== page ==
Drip Drip Drop

MossHappy rainy weekend!  California is famous for fantastic weather, which some people think of as being only clear, blue skies and 75 degree weather.  But hundreds of days straight without significant rainfall can take its toll on the state.  California spends billions of dollars each year just to move water to places where rainfall isn’t sufficient to water our lawns, feed our thirsty bodies, wash our bodies and cars, jump in the pool, and more.  The recent batch of showers is a welcome respite.  Nevertheless, I did overhear a mom saying today “I hope it’s not raining outside.”

A few hikes were cancelled this week due to weather – it’s been pretty chilly, and moisture just makes us chillier.  But don’t overlook opportunities for outdoor time between showers.  Even a romp in the garden or down the block can be fun.  Just like there are nocturnal critters that come out at night, water drives the appearance and increased activity of other creatures.  Look for the following:

  • If you live inland and see lots of sea birds like seagulls or pelicans, this may indicate that storms are worse at the beach.  I just saw a couple of seagulls flying together, in Sunnyvale.
  • Earthworms and other worms will come out of their burrows when it rains.  It’s not only more inviting on the damp soil, but may be easier to breathe above ground than it is in the water (they breathe through their skins).
  • Snail and slug activity increases in the damp.  Still, they will hide on the undersides of leaves, but cool, wet conditions are far more attractive that hot, dry ones.  Make a little terrarium and watch what you find for a day; but release it later – critters have families to look out for, too!  
  • Fungus loves the damp.  Fungal life cycles are pretty quick, so especially for storms of several days, look for extra color and spots on surfaces that stay damp, like bricks or terra cotta pots, stucco walls, or even patio furniture.  If you can find mushrooms, you can try to create mushroom prints, which will even work for mushrooms you pick up at the store.  Mushrooms will release clouds of spores in the hopes of reproducing, and you can trap these on paper, in beautiful designs. Be sure to wash your hands and don’t taste, if you touch wild mushrooms.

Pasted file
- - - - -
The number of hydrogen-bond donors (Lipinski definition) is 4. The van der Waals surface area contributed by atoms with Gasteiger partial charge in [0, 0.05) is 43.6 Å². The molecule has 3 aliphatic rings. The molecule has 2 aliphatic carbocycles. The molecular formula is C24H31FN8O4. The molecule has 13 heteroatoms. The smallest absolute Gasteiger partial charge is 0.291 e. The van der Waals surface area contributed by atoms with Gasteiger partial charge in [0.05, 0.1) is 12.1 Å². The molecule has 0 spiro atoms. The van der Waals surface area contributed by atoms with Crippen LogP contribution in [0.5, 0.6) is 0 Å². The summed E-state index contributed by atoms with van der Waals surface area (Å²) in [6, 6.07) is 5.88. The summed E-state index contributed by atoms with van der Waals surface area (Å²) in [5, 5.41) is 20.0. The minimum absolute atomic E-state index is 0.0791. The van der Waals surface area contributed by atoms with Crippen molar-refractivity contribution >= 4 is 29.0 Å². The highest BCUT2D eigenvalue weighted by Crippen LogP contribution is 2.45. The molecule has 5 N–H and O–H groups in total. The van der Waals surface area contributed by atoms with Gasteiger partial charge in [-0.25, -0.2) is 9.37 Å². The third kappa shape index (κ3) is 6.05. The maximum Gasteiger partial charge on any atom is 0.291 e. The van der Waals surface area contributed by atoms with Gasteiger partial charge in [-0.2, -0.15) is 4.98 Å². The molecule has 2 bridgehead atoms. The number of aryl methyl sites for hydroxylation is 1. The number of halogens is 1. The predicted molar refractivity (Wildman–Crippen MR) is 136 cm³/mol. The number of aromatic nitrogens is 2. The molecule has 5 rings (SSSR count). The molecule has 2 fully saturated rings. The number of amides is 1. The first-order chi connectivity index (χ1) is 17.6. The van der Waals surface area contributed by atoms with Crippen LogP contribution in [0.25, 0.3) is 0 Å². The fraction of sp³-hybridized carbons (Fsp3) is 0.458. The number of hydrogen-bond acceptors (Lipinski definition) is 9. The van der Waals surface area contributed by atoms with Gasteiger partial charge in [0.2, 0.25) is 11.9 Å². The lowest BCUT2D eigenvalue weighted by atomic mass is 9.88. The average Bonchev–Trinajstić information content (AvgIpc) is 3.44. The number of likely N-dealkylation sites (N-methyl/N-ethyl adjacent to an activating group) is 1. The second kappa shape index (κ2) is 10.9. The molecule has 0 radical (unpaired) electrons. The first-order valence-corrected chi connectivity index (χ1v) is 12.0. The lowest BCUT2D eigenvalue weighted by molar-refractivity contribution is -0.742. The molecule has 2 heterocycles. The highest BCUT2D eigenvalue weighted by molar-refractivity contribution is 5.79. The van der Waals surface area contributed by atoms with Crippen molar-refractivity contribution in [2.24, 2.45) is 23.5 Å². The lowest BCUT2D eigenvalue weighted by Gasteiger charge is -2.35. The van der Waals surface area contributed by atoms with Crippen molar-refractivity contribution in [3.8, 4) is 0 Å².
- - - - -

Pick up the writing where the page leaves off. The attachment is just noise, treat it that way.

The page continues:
• My favorite part of my garden when it’s been wet is our moss garden.  It practically glows green.  Like fungus, moss produce clouds of spores in order to reproduce, and they need water to complete reproduction.  Take a close look at moss.  Do you see tall towers that resemble water towers rising from the green mat?  That bulb atop the tower will explode and release tons of spores, when the plant is ready and there is plenty of water about.  The photo above shows hundreds of these towers arising from the mossy mat.
  • Look out for favorite birds.  Unlike our hair that we wash clean, bird feathers typically include oils so water wicks away and the bird can stay warmer.  Birds also love the wet, because of all of those tasty slugs, snails, and worms that emerge.
  • If you have a microscope at home, it would be fun to compare activity in soil samples from a dry part of the yard (like a flower pot not exposed to the rain) and a wet patch.  Tardigrades, also known as wooly bears, are tiny, oval-shaped animals that come out of dormancy when there is a lot of moisture.  They swell with water (osmosis!) and start looking for little worms and other things to eat, just like those other birds you may see more of. 
  • My very favorite thing to look for are newly sprouted plants.  With more water, seeds imbibe, swell, then burst open.  I teach my kids about monocots (one first leaf) and dicots (two first leaves), and we can explore for quite a while, classifying different flowering plants, guessing at the color of flower and size of the plant when we see it later in the season.

Have fun exploring!

– Debbie (President and Founder), Max (7), Holly(3), and Andrew

Share Button